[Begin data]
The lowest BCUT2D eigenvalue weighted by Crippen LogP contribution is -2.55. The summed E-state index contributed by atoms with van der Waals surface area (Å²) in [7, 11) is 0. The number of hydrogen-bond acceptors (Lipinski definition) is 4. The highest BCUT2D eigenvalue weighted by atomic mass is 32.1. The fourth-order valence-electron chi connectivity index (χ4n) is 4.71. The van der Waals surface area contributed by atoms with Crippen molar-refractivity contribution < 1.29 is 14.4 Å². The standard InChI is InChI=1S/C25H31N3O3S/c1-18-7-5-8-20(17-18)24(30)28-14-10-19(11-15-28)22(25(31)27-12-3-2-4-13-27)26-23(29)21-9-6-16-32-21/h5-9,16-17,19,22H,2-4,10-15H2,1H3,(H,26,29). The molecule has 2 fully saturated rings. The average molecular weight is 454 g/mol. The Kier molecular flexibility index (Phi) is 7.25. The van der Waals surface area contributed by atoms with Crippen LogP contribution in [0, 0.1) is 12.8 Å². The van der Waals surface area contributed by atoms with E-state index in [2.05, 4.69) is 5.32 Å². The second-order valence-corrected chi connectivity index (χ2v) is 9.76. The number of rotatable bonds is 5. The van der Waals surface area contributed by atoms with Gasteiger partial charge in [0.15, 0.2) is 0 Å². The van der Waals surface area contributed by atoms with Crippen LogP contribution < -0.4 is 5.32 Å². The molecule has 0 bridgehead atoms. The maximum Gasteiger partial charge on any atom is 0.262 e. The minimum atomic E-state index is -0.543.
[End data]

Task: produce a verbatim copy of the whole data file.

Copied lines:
The lowest BCUT2D eigenvalue weighted by Crippen LogP contribution is -2.55. The summed E-state index contributed by atoms with van der Waals surface area (Å²) in [7, 11) is 0. The number of hydrogen-bond acceptors (Lipinski definition) is 4. The highest BCUT2D eigenvalue weighted by atomic mass is 32.1. The fourth-order valence-electron chi connectivity index (χ4n) is 4.71. The van der Waals surface area contributed by atoms with Crippen molar-refractivity contribution < 1.29 is 14.4 Å². The standard InChI is InChI=1S/C25H31N3O3S/c1-18-7-5-8-20(17-18)24(30)28-14-10-19(11-15-28)22(25(31)27-12-3-2-4-13-27)26-23(29)21-9-6-16-32-21/h5-9,16-17,19,22H,2-4,10-15H2,1H3,(H,26,29). The molecule has 2 fully saturated rings. The average molecular weight is 454 g/mol. The Kier molecular flexibility index (Phi) is 7.25. The van der Waals surface area contributed by atoms with Crippen LogP contribution in [0, 0.1) is 12.8 Å². The van der Waals surface area contributed by atoms with E-state index in [2.05, 4.69) is 5.32 Å². The second-order valence-corrected chi connectivity index (χ2v) is 9.76. The number of rotatable bonds is 5. The van der Waals surface area contributed by atoms with Gasteiger partial charge in [0.15, 0.2) is 0 Å². The van der Waals surface area contributed by atoms with Crippen LogP contribution < -0.4 is 5.32 Å². The molecule has 0 bridgehead atoms. The maximum Gasteiger partial charge on any atom is 0.262 e. The minimum atomic E-state index is -0.543.